The Lord’s Prayer
Does Martin Luther deserve full credit for the popularity of this prayer?
Matthew 6:9-15: 9 “This, then, is how you should pray: “‘Our Father in heaven, hallowed be your name, 10 your kingdom come, your will be done, on earth as it is in heaven. 11 Give us today our daily bread. 12 And forgive us our debts, as we also have forgiven our debtors. 13 And lead us not into temptation, but deliver us from the evil one.’14 For if you forgive other people when they sin against you, your heavenly Father will also forgive you. 15 But if you do not forgive others their sins, your Father will not forgive your sins.
James Tissot – The Lord’s Prayer (Le Pater Noster) – Brooklyn Museum
James Tissot illustrates Jesus teaching his disciples how to pray. The disciples are gathered around Jesus and ask Him the question about how to pray. The arms of Jesus are open wide as He acknowledges His Father in heaven with the introduction, “Our Father…” which has become the most famous invocation in history. The setting on the top of a hill and the colors of the sky enhance the significance of Jesus Christ as both human and divine. James Tissot is a French impressionist artist who traveled to the Holy Land to research the places where Jesus walked and taught.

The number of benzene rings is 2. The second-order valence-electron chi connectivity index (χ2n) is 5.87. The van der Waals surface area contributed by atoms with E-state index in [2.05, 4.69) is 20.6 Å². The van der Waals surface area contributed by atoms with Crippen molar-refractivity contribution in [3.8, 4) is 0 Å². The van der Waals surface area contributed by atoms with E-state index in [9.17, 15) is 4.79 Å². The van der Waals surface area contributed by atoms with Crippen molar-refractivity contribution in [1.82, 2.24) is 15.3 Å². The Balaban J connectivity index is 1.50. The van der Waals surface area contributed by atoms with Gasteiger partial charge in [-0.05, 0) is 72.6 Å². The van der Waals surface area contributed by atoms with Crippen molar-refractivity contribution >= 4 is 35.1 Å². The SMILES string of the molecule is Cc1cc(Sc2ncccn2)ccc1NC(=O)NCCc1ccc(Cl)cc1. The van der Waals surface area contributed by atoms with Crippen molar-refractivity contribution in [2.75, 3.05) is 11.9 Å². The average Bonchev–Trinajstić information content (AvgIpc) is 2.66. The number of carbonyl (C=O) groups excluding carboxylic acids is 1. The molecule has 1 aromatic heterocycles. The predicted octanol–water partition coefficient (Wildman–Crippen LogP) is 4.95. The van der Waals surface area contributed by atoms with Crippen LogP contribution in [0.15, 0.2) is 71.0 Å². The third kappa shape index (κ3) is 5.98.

Luther included The Lord’s Prayer in The Deutsche Mass for the first time (1526) as it was not part of the Latin Mass in the Roman Catholic Church before the Reformation. This was also a revolutionary change from the understanding of forgiveness in Judaism, which differentiates between sins against God, rules, and other persons. Jews also expect forgiveness first from the one who committed the act (i.e. gossip, stealing) first before they would forgive the other person. In The Lord’s Prayer, people have a new standard when they pray, ‘forgive us our sins, as we forgive those who sin against us’!
Luther: “Here, now, learn how great need there is of such prayer. For because we see how full the world is of sects and false teachers, who all wear the holy name as a cover and sham for their doctrines of devils, we ought by all means to pray without ceasing, and to cry and call upon God against all such as preach and believe falsely and whatever opposes and persecutes our Gospel and pure doctrine, and would suppress it, as bishops, tyrants, enthusiasts, etc. Likewise also for ourselves who have the Word of God, but are not thankful for it, nor live as we ought according to the same. If now you pray for this with your heart, you can be sure that it pleases God; for He will not hear anything more dear to Him than that His honor and praise is exalted above everything else, and His Word is taught in its purity and is esteemed precious and dear.” (The Large Catechism by Martin Luther)